I actually covered seven and a half miles and it didn’t feel like I was putting out too much effort. Maybe this slow/chi/noserunning technique has plenty going for it. It was kind of a definite comeback run for me. Every day as I travel to work I pass at a distance the hill of Witches Point at Southerndown and I can just make out the wall on the side of it. Throughout my injury it has teased me with its presence and every time I’ve gone past I’ve sworn my revenge on it.
Yesterday that time came and when I reached the wall I took a photo of my vanquished foe, gave it the two fingered salute and pranced around it just to demonstrate my return and put this completely inanimate object back in its place – I’m king of the hill again!
Instead of the beach on the way back I ran the cliff route which means lots of hills to test out the nosebreathing. I have to admit to switching to my mouth a few times before remembering why I’m doing this in the first place. Gob shut I continued slower.
Once again for those that reached the end of the post I give you the brave … I don’t care that you are photographing me …. lamb
Woke up, the suns shining, the tides out – and i’m injured…. Sod it, the ankles been improving and recovery has hit a flat spot. I’m on my feet every day and there’s been no pain, more of an ache when I get home.
So off I went on an exploratory run to see where I’m at. I didn’t run the quarter mile of road to get to the fields and started on grass – There was no pain just slight discomfort although I was running at a very low intensity with a very low stride height to minimise impact. The fields felt fine and I was enjoying just being back out on the trail.
I sensibly didnt run the rocky path to the beach – go me for resisting!
And this is what I was looking for – low tide and wet sand – destination soft!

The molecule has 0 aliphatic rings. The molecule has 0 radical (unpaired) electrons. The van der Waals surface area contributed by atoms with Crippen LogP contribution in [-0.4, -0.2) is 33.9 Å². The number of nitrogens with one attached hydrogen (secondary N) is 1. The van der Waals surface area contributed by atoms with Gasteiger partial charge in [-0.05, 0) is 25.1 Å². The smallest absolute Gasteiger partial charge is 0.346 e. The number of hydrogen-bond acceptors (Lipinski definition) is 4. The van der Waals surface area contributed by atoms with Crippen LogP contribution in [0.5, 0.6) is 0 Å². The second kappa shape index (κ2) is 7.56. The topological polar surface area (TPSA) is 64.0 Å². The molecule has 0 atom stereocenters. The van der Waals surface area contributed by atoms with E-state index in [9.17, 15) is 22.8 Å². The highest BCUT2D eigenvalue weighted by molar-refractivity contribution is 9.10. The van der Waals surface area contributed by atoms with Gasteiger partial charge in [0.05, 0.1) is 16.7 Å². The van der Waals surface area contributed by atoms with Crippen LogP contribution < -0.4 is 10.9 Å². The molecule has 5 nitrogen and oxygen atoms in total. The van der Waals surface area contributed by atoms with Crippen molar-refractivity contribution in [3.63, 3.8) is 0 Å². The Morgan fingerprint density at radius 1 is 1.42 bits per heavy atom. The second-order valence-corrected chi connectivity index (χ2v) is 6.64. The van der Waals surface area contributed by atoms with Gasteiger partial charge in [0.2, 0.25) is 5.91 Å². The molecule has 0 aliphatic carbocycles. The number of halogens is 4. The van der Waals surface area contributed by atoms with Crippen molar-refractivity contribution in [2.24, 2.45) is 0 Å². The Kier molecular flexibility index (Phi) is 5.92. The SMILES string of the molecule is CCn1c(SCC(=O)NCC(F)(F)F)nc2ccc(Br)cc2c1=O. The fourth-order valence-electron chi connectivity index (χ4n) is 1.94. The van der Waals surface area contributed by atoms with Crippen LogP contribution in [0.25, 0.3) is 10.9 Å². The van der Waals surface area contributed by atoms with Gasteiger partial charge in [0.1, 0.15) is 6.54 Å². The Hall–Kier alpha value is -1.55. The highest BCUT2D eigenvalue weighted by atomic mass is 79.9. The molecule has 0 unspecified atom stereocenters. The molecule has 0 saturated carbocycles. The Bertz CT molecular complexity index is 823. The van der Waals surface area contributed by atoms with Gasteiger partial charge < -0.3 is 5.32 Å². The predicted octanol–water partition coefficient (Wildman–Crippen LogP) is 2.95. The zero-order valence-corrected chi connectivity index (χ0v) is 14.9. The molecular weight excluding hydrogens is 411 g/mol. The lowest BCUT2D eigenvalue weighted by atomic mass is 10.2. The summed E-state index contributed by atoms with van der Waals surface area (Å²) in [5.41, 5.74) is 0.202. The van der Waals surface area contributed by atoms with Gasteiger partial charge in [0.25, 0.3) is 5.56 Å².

Picked up the stride height and pace on the sand and it felt comfortable, I was experiencing what I believe they call in sporting circles – a niggle. Niggle away I thought, I’m enjoying this! I got to the far end of the sand but went no further – I didn’t want to push too hard on my test run – Have I really learned patience?
On the way back I had a thought – If the pain is in the ankle when the rear of my foot impacts – I could do hill repeats on my toes couldn’t I? Well it makes sense to me.
After my hill test I ambled back up the path and across the fields. Admittedly I was limping slightly at this point and if not in pain then discomfort. I may have pushed too far for today but I felt I needed to see where I was at with a few races approaching. I think next sunday is too soon to do an offroad half so sadly I’m letting the Offas Dyke half go but still hope to get down to West Wales in three weeks for the Preseli Beast (though the name is scaring the ankle already)
I’m writing this with my feet in a foot spa thingy I discovered in my spare room which I vaguely remember borrowing from someone years ago and never returned – I may be suffering karmic rebounds!
So far so good but the real test is now how it feels for the rest of the day and tomorrow morning (Which is my birthday! Best present I could have is an improving ankle)
And finally – Spring is here!
Sunday Update – No pain at all this morning – ankle feels good, resisting temptation to run today though, sense prevails!